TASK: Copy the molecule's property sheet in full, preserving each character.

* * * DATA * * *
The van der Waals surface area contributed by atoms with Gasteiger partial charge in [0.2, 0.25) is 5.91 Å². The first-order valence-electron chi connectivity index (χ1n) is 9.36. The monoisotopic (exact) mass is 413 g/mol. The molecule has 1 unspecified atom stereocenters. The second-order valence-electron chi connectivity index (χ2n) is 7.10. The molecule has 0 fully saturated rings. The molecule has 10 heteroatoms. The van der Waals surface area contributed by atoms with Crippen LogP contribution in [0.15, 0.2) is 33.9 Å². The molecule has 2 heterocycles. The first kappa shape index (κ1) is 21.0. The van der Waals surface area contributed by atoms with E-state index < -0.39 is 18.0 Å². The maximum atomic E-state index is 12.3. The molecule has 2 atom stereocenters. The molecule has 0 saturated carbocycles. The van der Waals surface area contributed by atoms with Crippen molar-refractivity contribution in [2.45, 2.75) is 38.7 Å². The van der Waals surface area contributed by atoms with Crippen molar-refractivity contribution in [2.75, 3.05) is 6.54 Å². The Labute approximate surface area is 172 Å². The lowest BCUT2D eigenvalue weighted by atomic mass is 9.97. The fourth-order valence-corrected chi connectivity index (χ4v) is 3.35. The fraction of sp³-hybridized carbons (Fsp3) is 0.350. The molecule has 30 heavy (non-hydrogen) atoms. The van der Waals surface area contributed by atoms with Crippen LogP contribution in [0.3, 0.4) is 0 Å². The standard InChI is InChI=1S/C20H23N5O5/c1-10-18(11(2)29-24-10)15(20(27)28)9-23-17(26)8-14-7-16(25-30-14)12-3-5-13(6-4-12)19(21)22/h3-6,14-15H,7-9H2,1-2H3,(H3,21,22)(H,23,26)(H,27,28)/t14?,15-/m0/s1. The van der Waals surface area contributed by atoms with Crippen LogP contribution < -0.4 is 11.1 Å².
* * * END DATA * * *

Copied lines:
The van der Waals surface area contributed by atoms with Gasteiger partial charge in [0.2, 0.25) is 5.91 Å². The first-order valence-electron chi connectivity index (χ1n) is 9.36. The monoisotopic (exact) mass is 413 g/mol. The molecule has 1 unspecified atom stereocenters. The second-order valence-electron chi connectivity index (χ2n) is 7.10. The molecule has 0 fully saturated rings. The molecule has 10 heteroatoms. The van der Waals surface area contributed by atoms with Crippen LogP contribution in [0.15, 0.2) is 33.9 Å². The molecule has 2 heterocycles. The first kappa shape index (κ1) is 21.0. The van der Waals surface area contributed by atoms with E-state index < -0.39 is 18.0 Å². The maximum atomic E-state index is 12.3. The molecule has 2 atom stereocenters. The molecule has 0 saturated carbocycles. The van der Waals surface area contributed by atoms with Crippen molar-refractivity contribution in [2.45, 2.75) is 38.7 Å². The van der Waals surface area contributed by atoms with Crippen molar-refractivity contribution in [2.75, 3.05) is 6.54 Å². The Labute approximate surface area is 172 Å². The lowest BCUT2D eigenvalue weighted by atomic mass is 9.97. The fourth-order valence-corrected chi connectivity index (χ4v) is 3.35. The fraction of sp³-hybridized carbons (Fsp3) is 0.350. The molecule has 30 heavy (non-hydrogen) atoms. The van der Waals surface area contributed by atoms with Crippen LogP contribution in [0.3, 0.4) is 0 Å². The standard InChI is InChI=1S/C20H23N5O5/c1-10-18(11(2)29-24-10)15(20(27)28)9-23-17(26)8-14-7-16(25-30-14)12-3-5-13(6-4-12)19(21)22/h3-6,14-15H,7-9H2,1-2H3,(H3,21,22)(H,23,26)(H,27,28)/t14?,15-/m0/s1. The van der Waals surface area contributed by atoms with Crippen LogP contribution < -0.4 is 11.1 Å².